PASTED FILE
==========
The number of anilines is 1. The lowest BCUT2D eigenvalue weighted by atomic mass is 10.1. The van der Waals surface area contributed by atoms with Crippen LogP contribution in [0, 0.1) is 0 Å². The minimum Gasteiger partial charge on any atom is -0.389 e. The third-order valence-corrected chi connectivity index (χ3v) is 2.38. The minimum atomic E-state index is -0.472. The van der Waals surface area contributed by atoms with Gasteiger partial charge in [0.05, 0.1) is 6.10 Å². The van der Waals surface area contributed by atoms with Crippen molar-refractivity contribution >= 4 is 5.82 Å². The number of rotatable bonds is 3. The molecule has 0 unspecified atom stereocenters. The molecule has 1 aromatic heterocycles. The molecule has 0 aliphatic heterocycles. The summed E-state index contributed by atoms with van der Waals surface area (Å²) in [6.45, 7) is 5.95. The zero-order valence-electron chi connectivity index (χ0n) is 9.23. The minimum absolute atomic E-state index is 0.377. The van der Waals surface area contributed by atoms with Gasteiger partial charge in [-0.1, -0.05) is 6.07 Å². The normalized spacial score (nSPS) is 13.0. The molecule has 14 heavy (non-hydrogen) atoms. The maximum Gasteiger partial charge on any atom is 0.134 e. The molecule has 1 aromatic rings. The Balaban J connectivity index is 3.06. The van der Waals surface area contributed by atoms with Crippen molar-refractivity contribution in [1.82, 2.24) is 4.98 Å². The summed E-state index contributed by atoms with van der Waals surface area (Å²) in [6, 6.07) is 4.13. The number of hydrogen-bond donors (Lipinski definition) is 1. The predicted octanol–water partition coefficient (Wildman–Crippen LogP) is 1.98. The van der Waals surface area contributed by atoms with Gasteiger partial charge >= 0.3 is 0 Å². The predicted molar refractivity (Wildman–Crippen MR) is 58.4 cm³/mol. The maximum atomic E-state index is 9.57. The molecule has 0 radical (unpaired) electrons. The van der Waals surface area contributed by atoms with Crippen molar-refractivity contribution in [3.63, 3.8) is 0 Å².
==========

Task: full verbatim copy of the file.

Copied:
The number of anilines is 1. The lowest BCUT2D eigenvalue weighted by atomic mass is 10.1. The van der Waals surface area contributed by atoms with Crippen LogP contribution in [0, 0.1) is 0 Å². The minimum Gasteiger partial charge on any atom is -0.389 e. The third-order valence-corrected chi connectivity index (χ3v) is 2.38. The minimum atomic E-state index is -0.472. The van der Waals surface area contributed by atoms with Gasteiger partial charge in [0.05, 0.1) is 6.10 Å². The van der Waals surface area contributed by atoms with Crippen molar-refractivity contribution >= 4 is 5.82 Å². The number of rotatable bonds is 3. The molecule has 0 unspecified atom stereocenters. The molecule has 1 aromatic heterocycles. The molecule has 0 aliphatic heterocycles. The summed E-state index contributed by atoms with van der Waals surface area (Å²) in [6.45, 7) is 5.95. The zero-order valence-electron chi connectivity index (χ0n) is 9.23. The minimum absolute atomic E-state index is 0.377. The van der Waals surface area contributed by atoms with Gasteiger partial charge in [-0.1, -0.05) is 6.07 Å². The normalized spacial score (nSPS) is 13.0. The molecule has 14 heavy (non-hydrogen) atoms. The maximum Gasteiger partial charge on any atom is 0.134 e. The molecule has 1 aromatic rings. The Balaban J connectivity index is 3.06. The van der Waals surface area contributed by atoms with Crippen molar-refractivity contribution in [1.82, 2.24) is 4.98 Å². The summed E-state index contributed by atoms with van der Waals surface area (Å²) in [6, 6.07) is 4.13. The number of hydrogen-bond donors (Lipinski definition) is 1. The predicted octanol–water partition coefficient (Wildman–Crippen LogP) is 1.98. The van der Waals surface area contributed by atoms with Gasteiger partial charge >= 0.3 is 0 Å². The predicted molar refractivity (Wildman–Crippen MR) is 58.4 cm³/mol. The maximum atomic E-state index is 9.57. The molecule has 0 radical (unpaired) electrons. The van der Waals surface area contributed by atoms with Crippen molar-refractivity contribution in [3.63, 3.8) is 0 Å².